What is amblyopia?
A common vision problem in children is amblyopia, or “lazy eye.” It is so common that it is the reason for more vision loss in children than all other causes all together. Amblyopia is a decrease in the child’s vision that can happen even when there is no problem with the structure of the eye. The decrease in vision results when one or both eyes send a blurry image to the brain. The brain then “learns” to only see blurry with that eye, even when glasses are used. Only children can get amblyopia. If it is not treated, it can cause permanent loss of vision.
Will glasses help a child with amblyopia to see better?
With amblyopia, the brain is “used to” seeing a blurry image and it cannot interpret the clear image that the glasses produce. With time, however, the brain may “relearn” how to see and the vision may increase.
What can be done if my child has equal high amounts of refractive error and is diagnosed with bilateral amblyopia?
Bilateral amblyopia is usually treated with consistent, early glasses with follow-up over a long period of time. If asymmetric amblyopia (one eye better than the other) occurs, then patching or eye drops may be added.
When should amblyopia be treated?
Early treatment is always best. Children with cataracts or other “amblyogenic” conditions are usually treated promptly in order to minimize the development of amblyopia.
How can I get early treatment for amblyopia for my child?
Parents easily detect sometimes amblyopia associated with large amount of squint. Other types of amblyopia (from high refractive error) might cause a child to move very close to objects or squint his or her eyes. Still other forms of amblyopia may NOT be obvious to parents and therefore must be detected by timely Vision Screening.
What is Vision Screening?
Vision Screening is strongly recommended by Paediatric Ophthalmologists/ Child eye Specialists over the course of childhood to detect Childhood eye disorders timely. Pediatricians check newborns for red reflex to find congenital cataracts. Infants are checked for the ability to fix and follow and whether they have squint. Toddlers can have their pupillary red reflexes tested with a direct ophthalmoscope (Bruckner Test) or by photoscreening, or by remote autorefraction to identify refractive errors that can cause amblyopia. When children can consistently identify objects either by reading, or by matching, the acuity of each eye (with the non-tested eye patched or covered) is screened to identify amblyopia.
How is amblyopia treated?
One of the most important treatments of amblyopia is correcting the refractive error with consistent use of glasses. Other mainstays of amblyopia treatment are to enable as clear an image as possible (for example, by removing a cataract), and forcing the child to use the nondominant eye (via patching or eyedrops to blur the better-seeing eye).
When should patching be used for amblyopia treatment?
Patching should only be done if an ophthalmologist recommends it. An ophthalmologist should regularly check how the patch is affecting the child’s vision. Although it can be hard to do, patching usually works very well if started early enough and if the parents and child follow the patching instructions carefully. It is important to patch the dominant eye to allow the weak eye to get stronger.
Are there different types of patches?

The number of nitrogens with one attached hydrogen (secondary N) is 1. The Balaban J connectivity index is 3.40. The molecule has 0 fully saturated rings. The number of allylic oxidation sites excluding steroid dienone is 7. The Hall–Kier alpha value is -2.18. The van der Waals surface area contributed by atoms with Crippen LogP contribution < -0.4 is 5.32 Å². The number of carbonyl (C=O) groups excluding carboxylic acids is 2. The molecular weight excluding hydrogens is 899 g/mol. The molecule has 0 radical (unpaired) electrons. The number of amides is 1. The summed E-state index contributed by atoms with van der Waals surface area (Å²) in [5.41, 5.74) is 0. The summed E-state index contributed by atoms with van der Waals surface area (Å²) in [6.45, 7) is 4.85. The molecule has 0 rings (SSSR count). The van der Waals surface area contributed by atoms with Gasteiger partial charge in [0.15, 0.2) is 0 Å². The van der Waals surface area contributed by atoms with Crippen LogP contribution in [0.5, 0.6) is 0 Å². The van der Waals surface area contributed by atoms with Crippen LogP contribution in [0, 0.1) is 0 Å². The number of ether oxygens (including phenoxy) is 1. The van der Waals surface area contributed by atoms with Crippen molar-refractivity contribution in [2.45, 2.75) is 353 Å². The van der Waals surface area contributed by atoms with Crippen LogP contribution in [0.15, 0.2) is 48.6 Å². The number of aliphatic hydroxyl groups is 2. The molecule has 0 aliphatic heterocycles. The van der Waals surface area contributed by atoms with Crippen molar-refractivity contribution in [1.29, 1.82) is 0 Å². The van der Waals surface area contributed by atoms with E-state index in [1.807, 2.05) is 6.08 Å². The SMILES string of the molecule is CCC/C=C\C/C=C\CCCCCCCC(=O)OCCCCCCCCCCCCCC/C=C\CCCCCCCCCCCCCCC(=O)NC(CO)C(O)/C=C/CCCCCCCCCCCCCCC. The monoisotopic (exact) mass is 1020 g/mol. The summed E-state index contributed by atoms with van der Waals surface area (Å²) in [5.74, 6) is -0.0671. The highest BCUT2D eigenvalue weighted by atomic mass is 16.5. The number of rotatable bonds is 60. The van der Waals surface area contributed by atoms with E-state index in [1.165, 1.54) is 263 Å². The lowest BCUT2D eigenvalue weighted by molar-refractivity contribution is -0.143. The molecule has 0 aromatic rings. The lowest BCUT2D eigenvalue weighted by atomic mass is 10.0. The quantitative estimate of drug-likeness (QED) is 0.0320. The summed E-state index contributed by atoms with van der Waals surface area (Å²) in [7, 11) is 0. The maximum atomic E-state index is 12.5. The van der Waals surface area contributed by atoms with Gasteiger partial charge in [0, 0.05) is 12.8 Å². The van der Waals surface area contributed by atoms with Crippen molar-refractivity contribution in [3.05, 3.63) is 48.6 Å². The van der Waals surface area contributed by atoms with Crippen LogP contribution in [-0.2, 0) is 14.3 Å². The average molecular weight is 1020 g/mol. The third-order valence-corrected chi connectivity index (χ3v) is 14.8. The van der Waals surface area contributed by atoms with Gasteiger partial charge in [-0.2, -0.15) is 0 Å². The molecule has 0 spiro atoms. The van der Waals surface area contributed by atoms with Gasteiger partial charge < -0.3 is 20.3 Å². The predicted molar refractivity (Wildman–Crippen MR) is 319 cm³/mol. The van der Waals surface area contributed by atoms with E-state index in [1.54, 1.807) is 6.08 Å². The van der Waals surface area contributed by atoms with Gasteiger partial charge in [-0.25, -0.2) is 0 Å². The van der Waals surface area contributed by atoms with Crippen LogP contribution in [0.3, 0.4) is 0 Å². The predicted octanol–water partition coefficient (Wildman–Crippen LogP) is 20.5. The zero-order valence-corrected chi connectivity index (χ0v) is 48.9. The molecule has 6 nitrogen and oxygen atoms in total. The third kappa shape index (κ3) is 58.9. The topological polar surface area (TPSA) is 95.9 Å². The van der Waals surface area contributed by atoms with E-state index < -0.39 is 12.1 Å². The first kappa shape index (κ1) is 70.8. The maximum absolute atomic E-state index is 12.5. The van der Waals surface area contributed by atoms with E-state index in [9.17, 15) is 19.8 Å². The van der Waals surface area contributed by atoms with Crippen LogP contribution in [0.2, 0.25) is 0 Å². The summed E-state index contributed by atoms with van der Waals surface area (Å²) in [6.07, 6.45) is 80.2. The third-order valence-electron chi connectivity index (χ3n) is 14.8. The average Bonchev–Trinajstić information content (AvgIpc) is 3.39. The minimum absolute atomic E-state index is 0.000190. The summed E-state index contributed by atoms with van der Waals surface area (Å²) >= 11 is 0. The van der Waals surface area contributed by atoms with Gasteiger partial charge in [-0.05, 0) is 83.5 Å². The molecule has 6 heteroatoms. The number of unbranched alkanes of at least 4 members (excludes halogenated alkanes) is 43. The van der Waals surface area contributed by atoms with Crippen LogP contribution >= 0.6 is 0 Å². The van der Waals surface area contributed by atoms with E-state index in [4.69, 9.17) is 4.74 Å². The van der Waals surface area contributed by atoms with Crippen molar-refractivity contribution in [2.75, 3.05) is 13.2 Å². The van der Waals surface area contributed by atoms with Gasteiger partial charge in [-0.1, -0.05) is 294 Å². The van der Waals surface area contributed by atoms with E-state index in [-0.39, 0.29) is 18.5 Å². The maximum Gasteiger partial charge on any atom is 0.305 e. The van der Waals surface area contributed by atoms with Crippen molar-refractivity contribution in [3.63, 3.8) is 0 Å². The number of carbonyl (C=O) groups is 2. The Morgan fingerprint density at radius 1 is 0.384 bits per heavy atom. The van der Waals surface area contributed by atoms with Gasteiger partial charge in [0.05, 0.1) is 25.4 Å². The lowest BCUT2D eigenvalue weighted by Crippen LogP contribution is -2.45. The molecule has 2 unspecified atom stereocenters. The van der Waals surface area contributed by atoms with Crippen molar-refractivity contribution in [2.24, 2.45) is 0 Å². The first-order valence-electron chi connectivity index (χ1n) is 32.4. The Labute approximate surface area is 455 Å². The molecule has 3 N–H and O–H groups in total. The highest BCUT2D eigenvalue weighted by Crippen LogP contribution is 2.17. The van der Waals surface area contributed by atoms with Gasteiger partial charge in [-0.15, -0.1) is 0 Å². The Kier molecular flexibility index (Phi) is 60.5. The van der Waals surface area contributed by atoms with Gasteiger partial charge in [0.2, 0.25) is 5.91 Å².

The classic patch is an adhesive “Band-Aid” which is applied directly to the skin around the eye. These may be available in different sizes for younger and older children. “Pirate” patches on elastic bands are especially prone to “peeking” and are therefore only occasionally appropriate.
Is there an alternative to patching to treat amblyopia?
Sometimes the stronger (good) eye can be “penalized” or blurred to help the weaker eye get stronger. Blurring the vision in the good eye with drops or with extra power in the glasses will penalize the good eye.
How many hours per day patching is enough when treating amblyopia?
The mainstay of treating amblyopia is patching of the dominant (good) eye, either full or part-time during waking hours. Recent studies suggest that shorter periods may achieve similar results as longer amounts of patching in patients with moderate amounts of amblyopia.
How long does patching therapy take to work?
Although vision improvement frequently occurs within weeks of beginning patching treatment, optimal results often take many months. Once vision has been improved, part-time (maintenance) patching is necessary. This maintenance treatment may be advisable for several months to years.
During which activities should patching be performed?
Patching is advisable during near activities, which the child finds interesting or playful & during reading activities in older children.
What if my child refuses to wear the patch?
Many children will resist wearing a patch at first. Successful patching may require persistence and plenty of encouragement from family members, neighbors, teachers, etc. Children will often throw a temper-tantrum, but then they eventually learn not to remove the patch. Another way to help is to provide a reward to the child for keeping the patch on for the prescribed time period.
What happens if amblyopia treatment does not work?
In some cases, treatment for amblyopia may not succeed in substantially improving vision. It is hard to decide to stop treatment, but sometimes it is best for both the child and the family. Children who have amblyopia in one eye and good vision only in their other eye can wear safety glasses and sports goggles to protect the normal eye from injury. As long as the good eye stays healthy, these children function normally.